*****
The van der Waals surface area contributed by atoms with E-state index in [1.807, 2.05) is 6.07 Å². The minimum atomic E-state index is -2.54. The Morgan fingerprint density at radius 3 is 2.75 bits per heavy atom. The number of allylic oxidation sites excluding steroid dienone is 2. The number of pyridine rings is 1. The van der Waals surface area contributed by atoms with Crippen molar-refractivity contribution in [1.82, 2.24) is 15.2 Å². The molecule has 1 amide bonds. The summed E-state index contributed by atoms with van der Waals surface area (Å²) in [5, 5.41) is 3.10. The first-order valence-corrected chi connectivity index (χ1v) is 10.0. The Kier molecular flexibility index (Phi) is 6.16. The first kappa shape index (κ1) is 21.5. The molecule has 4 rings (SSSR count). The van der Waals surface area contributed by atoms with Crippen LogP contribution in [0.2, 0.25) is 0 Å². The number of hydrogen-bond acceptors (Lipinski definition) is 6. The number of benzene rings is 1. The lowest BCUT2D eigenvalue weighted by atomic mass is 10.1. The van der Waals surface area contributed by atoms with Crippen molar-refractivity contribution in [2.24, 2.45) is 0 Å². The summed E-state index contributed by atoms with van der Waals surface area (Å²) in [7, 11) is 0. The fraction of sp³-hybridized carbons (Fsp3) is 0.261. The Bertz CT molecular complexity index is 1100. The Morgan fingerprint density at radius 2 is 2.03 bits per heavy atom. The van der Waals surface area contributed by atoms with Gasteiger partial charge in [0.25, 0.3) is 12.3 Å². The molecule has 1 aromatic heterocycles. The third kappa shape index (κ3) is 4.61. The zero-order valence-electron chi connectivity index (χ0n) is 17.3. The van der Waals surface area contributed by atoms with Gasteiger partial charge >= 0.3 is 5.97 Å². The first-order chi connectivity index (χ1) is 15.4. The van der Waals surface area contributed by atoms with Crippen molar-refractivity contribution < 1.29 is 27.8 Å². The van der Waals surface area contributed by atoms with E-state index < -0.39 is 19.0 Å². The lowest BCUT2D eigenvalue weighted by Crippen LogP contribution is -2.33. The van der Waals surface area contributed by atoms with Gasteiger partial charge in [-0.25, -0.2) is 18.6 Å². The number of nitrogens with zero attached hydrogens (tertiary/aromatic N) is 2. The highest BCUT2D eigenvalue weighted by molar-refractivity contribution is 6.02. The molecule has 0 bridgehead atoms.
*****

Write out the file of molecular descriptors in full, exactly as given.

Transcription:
The van der Waals surface area contributed by atoms with E-state index in [1.807, 2.05) is 6.07 Å². The minimum atomic E-state index is -2.54. The Morgan fingerprint density at radius 3 is 2.75 bits per heavy atom. The number of allylic oxidation sites excluding steroid dienone is 2. The number of pyridine rings is 1. The van der Waals surface area contributed by atoms with Crippen molar-refractivity contribution in [1.82, 2.24) is 15.2 Å². The molecule has 1 amide bonds. The summed E-state index contributed by atoms with van der Waals surface area (Å²) in [5, 5.41) is 3.10. The first-order valence-corrected chi connectivity index (χ1v) is 10.0. The Kier molecular flexibility index (Phi) is 6.16. The first kappa shape index (κ1) is 21.5. The molecule has 4 rings (SSSR count). The van der Waals surface area contributed by atoms with Crippen LogP contribution in [0.2, 0.25) is 0 Å². The number of hydrogen-bond acceptors (Lipinski definition) is 6. The number of benzene rings is 1. The lowest BCUT2D eigenvalue weighted by atomic mass is 10.1. The van der Waals surface area contributed by atoms with Crippen molar-refractivity contribution in [2.24, 2.45) is 0 Å². The summed E-state index contributed by atoms with van der Waals surface area (Å²) in [7, 11) is 0. The fraction of sp³-hybridized carbons (Fsp3) is 0.261. The Bertz CT molecular complexity index is 1100. The Morgan fingerprint density at radius 2 is 2.03 bits per heavy atom. The van der Waals surface area contributed by atoms with Gasteiger partial charge in [0.25, 0.3) is 12.3 Å². The molecule has 1 aromatic heterocycles. The third kappa shape index (κ3) is 4.61. The zero-order valence-electron chi connectivity index (χ0n) is 17.3. The van der Waals surface area contributed by atoms with Gasteiger partial charge >= 0.3 is 5.97 Å². The first-order chi connectivity index (χ1) is 15.4. The van der Waals surface area contributed by atoms with Crippen molar-refractivity contribution < 1.29 is 27.8 Å². The van der Waals surface area contributed by atoms with E-state index < -0.39 is 19.0 Å². The lowest BCUT2D eigenvalue weighted by Crippen LogP contribution is -2.33. The van der Waals surface area contributed by atoms with Gasteiger partial charge in [-0.25, -0.2) is 18.6 Å². The number of nitrogens with zero attached hydrogens (tertiary/aromatic N) is 2. The highest BCUT2D eigenvalue weighted by molar-refractivity contribution is 6.02. The molecule has 0 bridgehead atoms.